Sydney — Australia Day 1988. The Bicentennial Bash to end all bashes. I reveled alongside two million jubilant Aussies crammed along the Sydney Harbour foreshores, gaily waving the national flag, and alternately belting out ``Waltzing Matilda'' and ``Advance Australia Fair.'' Seldom have Australians displayed such pride, I was told.
But whilst whooping it up with the Harbour hordes, I must admit, significant Bicentennial events escaped my attention:
In Australia's dusty Red Centre, an Alice Springs hotel held a gumboot throwing contest. This event, rumored to be part of the qualifying tests for Australia's Olympic discus-throwing hopefuls, requires participants to hurl large rubber galoshes as far as possible.
The same innkeepers sponsored an Outback Iron-man race. Between push-ups and a two-kilometer run, contestants were required to guzzle beer, eat cold meat pies, raw eggs, and cake. The winner was a ``thin, rangy entrant known only as Cookie,'' according to eyewitnesses.
In Frankston, near Melbourne, youths raced wooden soapbox ``billycarts.'' And in Freemantle, 2,000 residents started their Australia Day festivities with a free ``frontier'' breakfast of baked beans and ``snaggers,'' or sausages.
Where was the international press when all this was going on? Queries to my colleagues produced no satisfactory answers. One gamely suggested Qantas had mislead him as to the importance of the Sydney happenings. The Australian airline was selling $750 (Australian; US$530) seats for two hours of harbor flybys on Jan. 26.
The Tourism Commission and the Bicentennial Authority both politely pleaded ignorance of ``unofficial'' activities. I sensed a cover-up. Or, at least, a big city bias.
Here, the Australian government (via Paul ``Crocodile Dundee'' Hogan) has been actively courting tourists for several years now. A record 2 million are expected to take the long journey down under in 1988. And those visitors are expected to leave with their wallets $3 billion (Australian, US$2.1 billion) lighter.
Why then aren't tourists being made aware of momentous activities outside of Sydney?
The response to my inquiries landed on my doorstep the next day: several pounds of Bicentennial publicity material. At first my consternation grew. Sure there were an estimated 3,000 Bicentennial events listed. But the Asia Pacific Bicentennial Orienteering Championships had come and gone. Imagine, some 1,000 contestants wandering around the Tasmanian forests, with nary a notebook-toting journalist, film crew, or ice-cream lapping tourist in sight.
But sifting through the brochures one finds there are still a few 200th Anniversary spectaculars are yet to be held.
Later this month, the Coominya Grape and Watermelon Festival will get underway. This crowd-pleaser features a Melon Marathon, Melon Loading, and the Pro-Am Seed Spitting Championships.
March will usher in the Advance Australia Fingal Valley World Coal Shoveling Championships. Already ``miners in Australia, Asia, and New Zealand are buzzing in anticipation,'' says organizer C. Summerfield. The title, as always, will go the man, woman, or child who can shovel a half-ton of coal onto an empty scale fastest. Tasmanian Wayne Miller is the defending champion, with a record of 40.63 seconds.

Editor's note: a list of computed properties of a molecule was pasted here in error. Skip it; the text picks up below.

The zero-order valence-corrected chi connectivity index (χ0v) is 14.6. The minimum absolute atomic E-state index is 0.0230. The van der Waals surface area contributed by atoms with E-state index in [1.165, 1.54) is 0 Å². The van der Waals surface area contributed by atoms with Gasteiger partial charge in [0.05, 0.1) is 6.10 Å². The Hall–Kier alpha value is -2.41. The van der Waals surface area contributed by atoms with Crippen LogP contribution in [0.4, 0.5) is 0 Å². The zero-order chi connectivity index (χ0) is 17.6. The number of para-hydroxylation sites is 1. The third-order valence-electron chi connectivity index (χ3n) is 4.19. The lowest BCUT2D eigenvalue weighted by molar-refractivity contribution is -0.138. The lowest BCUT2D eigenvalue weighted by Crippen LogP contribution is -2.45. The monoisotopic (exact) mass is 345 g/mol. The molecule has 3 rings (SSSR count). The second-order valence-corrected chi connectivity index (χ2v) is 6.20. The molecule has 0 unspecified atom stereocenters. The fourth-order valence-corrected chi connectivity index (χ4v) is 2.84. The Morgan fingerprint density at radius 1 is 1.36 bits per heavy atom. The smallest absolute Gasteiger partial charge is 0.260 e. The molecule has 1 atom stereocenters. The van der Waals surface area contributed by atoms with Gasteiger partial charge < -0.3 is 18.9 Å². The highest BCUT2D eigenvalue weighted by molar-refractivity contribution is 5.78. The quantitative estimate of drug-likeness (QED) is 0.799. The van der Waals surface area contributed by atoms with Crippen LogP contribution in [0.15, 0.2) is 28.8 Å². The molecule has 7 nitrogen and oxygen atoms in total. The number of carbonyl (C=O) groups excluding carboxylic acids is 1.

And, a bonus Mine Roof Bolting Championship has been added to event this year. Incredibly, Mrs. Summerfield confirms the television rights to this contest have not yet been sold.
For aquatic fowl lovers, the highlight of 1988 has got to be the Great Katherine Duck Race. On April 2, some 5,000 (numbered) plastic ducks will be launched from a bridge into the Katherine River. Duck entry fee is $2. Prize money will be awarded to the first 13 faux mallards across the finish line. The challenge of this fund raising event, say race officials, is avoiding hungry crocodiles.
The Japanese may have their sumo wrestling champs. And American couch-potatoes may have their World Wrestling Federation heroes. But Ulmarra residents play host to the titans of the annual Goanna Pulling Championships, June 11-13.
Two men compete in a tug-of-war, strapped together by large leather belts around their necks. ``One bloke's gotta pull the other bloke across the line. Like a goanna [a large Australian lizard], they do it on their hands and knees, and sometimes on their stomachs,'' says Bill Martin, a rabid Goanna Pulling fan.
There are other Bicentennial events ahead that may draw large crowds. The across Australia hot-air balloon, horse, and stage-coach races would be contenders. Not to mention, the around-Australia yacht and airplane races or, the conventional cricket tests.
But, this reporter, isn't going to be swayed by popular opinion - at least not on March 12. I'll be on Bribie Island, off Queensland, covering the Great Gumnut Underarm Throwing Competition. Or tracking down the rumored but unconfirmed Brick Holders Competition: Hold a brick between your thumb and forefinger as long as possible.